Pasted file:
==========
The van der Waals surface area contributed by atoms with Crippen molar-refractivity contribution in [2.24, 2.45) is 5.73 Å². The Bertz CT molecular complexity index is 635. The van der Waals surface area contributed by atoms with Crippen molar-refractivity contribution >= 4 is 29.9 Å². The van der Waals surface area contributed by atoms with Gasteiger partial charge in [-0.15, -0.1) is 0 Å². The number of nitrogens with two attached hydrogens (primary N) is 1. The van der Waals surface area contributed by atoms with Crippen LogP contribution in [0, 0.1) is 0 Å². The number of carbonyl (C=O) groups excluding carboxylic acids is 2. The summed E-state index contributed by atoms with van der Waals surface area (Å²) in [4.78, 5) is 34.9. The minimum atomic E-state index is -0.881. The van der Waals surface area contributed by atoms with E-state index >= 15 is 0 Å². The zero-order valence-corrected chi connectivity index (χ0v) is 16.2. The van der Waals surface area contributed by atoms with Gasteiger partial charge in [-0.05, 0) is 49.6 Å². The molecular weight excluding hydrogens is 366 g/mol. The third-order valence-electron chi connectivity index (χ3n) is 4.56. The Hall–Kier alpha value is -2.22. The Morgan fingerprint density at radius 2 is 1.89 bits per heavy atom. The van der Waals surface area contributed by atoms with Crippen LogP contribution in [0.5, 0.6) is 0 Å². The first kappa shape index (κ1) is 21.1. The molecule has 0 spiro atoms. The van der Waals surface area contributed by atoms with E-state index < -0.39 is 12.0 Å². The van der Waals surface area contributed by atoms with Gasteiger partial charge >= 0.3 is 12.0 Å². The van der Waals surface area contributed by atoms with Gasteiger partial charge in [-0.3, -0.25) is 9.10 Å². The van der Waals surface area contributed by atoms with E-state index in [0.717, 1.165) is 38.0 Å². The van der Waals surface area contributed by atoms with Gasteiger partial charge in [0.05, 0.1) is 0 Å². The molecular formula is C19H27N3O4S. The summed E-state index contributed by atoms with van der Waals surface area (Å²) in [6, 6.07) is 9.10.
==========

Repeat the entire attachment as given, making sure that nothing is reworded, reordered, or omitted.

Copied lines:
The van der Waals surface area contributed by atoms with Crippen molar-refractivity contribution in [2.24, 2.45) is 5.73 Å². The Bertz CT molecular complexity index is 635. The van der Waals surface area contributed by atoms with Crippen molar-refractivity contribution >= 4 is 29.9 Å². The van der Waals surface area contributed by atoms with Gasteiger partial charge in [-0.15, -0.1) is 0 Å². The number of nitrogens with two attached hydrogens (primary N) is 1. The van der Waals surface area contributed by atoms with Crippen LogP contribution in [0, 0.1) is 0 Å². The number of carbonyl (C=O) groups excluding carboxylic acids is 2. The summed E-state index contributed by atoms with van der Waals surface area (Å²) in [4.78, 5) is 34.9. The minimum atomic E-state index is -0.881. The van der Waals surface area contributed by atoms with E-state index >= 15 is 0 Å². The zero-order valence-corrected chi connectivity index (χ0v) is 16.2. The van der Waals surface area contributed by atoms with Gasteiger partial charge in [-0.05, 0) is 49.6 Å². The molecular weight excluding hydrogens is 366 g/mol. The third-order valence-electron chi connectivity index (χ3n) is 4.56. The Hall–Kier alpha value is -2.22. The Morgan fingerprint density at radius 2 is 1.89 bits per heavy atom. The van der Waals surface area contributed by atoms with Crippen LogP contribution in [0.5, 0.6) is 0 Å². The first kappa shape index (κ1) is 21.1. The molecule has 0 spiro atoms. The van der Waals surface area contributed by atoms with E-state index < -0.39 is 12.0 Å². The van der Waals surface area contributed by atoms with Gasteiger partial charge >= 0.3 is 12.0 Å². The van der Waals surface area contributed by atoms with Gasteiger partial charge in [-0.3, -0.25) is 9.10 Å². The van der Waals surface area contributed by atoms with E-state index in [0.717, 1.165) is 38.0 Å². The van der Waals surface area contributed by atoms with Gasteiger partial charge in [0.05, 0.1) is 0 Å². The molecular formula is C19H27N3O4S. The summed E-state index contributed by atoms with van der Waals surface area (Å²) in [6, 6.07) is 9.10.